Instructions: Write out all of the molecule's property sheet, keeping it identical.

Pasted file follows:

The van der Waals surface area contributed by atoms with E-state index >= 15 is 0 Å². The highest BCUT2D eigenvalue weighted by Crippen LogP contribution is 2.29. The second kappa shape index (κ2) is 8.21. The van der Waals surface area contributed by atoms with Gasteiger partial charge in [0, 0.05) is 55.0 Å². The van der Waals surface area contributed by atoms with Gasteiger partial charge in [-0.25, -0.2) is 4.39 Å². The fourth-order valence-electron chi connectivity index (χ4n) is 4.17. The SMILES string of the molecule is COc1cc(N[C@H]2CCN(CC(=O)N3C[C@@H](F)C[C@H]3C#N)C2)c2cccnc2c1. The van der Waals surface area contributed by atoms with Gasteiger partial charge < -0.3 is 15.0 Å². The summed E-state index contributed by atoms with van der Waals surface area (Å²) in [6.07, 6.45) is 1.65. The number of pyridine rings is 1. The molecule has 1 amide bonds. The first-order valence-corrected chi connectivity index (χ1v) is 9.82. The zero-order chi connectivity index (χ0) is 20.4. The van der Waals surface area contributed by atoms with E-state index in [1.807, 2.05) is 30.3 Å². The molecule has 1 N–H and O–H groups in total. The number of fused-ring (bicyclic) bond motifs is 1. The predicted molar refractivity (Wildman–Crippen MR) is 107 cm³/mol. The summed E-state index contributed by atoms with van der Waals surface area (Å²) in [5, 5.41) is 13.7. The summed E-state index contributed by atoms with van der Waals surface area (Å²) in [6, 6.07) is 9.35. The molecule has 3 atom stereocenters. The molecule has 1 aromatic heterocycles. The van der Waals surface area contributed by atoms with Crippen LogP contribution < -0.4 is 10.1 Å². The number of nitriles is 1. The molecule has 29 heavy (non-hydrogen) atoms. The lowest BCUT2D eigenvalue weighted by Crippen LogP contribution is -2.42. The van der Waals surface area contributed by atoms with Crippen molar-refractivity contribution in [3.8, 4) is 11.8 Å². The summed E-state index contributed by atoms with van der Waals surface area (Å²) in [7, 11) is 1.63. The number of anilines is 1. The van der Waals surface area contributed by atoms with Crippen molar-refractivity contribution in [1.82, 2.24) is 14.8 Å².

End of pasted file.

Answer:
The van der Waals surface area contributed by atoms with E-state index >= 15 is 0 Å². The highest BCUT2D eigenvalue weighted by Crippen LogP contribution is 2.29. The second kappa shape index (κ2) is 8.21. The van der Waals surface area contributed by atoms with Gasteiger partial charge in [0, 0.05) is 55.0 Å². The van der Waals surface area contributed by atoms with Gasteiger partial charge in [-0.25, -0.2) is 4.39 Å². The fourth-order valence-electron chi connectivity index (χ4n) is 4.17. The SMILES string of the molecule is COc1cc(N[C@H]2CCN(CC(=O)N3C[C@@H](F)C[C@H]3C#N)C2)c2cccnc2c1. The van der Waals surface area contributed by atoms with Gasteiger partial charge < -0.3 is 15.0 Å². The summed E-state index contributed by atoms with van der Waals surface area (Å²) in [6.07, 6.45) is 1.65. The number of pyridine rings is 1. The molecule has 1 amide bonds. The first-order valence-corrected chi connectivity index (χ1v) is 9.82. The zero-order chi connectivity index (χ0) is 20.4. The van der Waals surface area contributed by atoms with E-state index in [1.807, 2.05) is 30.3 Å². The molecule has 1 N–H and O–H groups in total. The number of fused-ring (bicyclic) bond motifs is 1. The predicted molar refractivity (Wildman–Crippen MR) is 107 cm³/mol. The summed E-state index contributed by atoms with van der Waals surface area (Å²) in [5, 5.41) is 13.7. The summed E-state index contributed by atoms with van der Waals surface area (Å²) in [6, 6.07) is 9.35. The molecule has 3 atom stereocenters. The molecule has 1 aromatic heterocycles. The van der Waals surface area contributed by atoms with Crippen LogP contribution < -0.4 is 10.1 Å². The number of nitriles is 1. The molecule has 29 heavy (non-hydrogen) atoms. The lowest BCUT2D eigenvalue weighted by Crippen LogP contribution is -2.42. The van der Waals surface area contributed by atoms with Crippen molar-refractivity contribution in [3.8, 4) is 11.8 Å². The summed E-state index contributed by atoms with van der Waals surface area (Å²) in [7, 11) is 1.63. The number of anilines is 1. The van der Waals surface area contributed by atoms with Crippen molar-refractivity contribution in [1.82, 2.24) is 14.8 Å².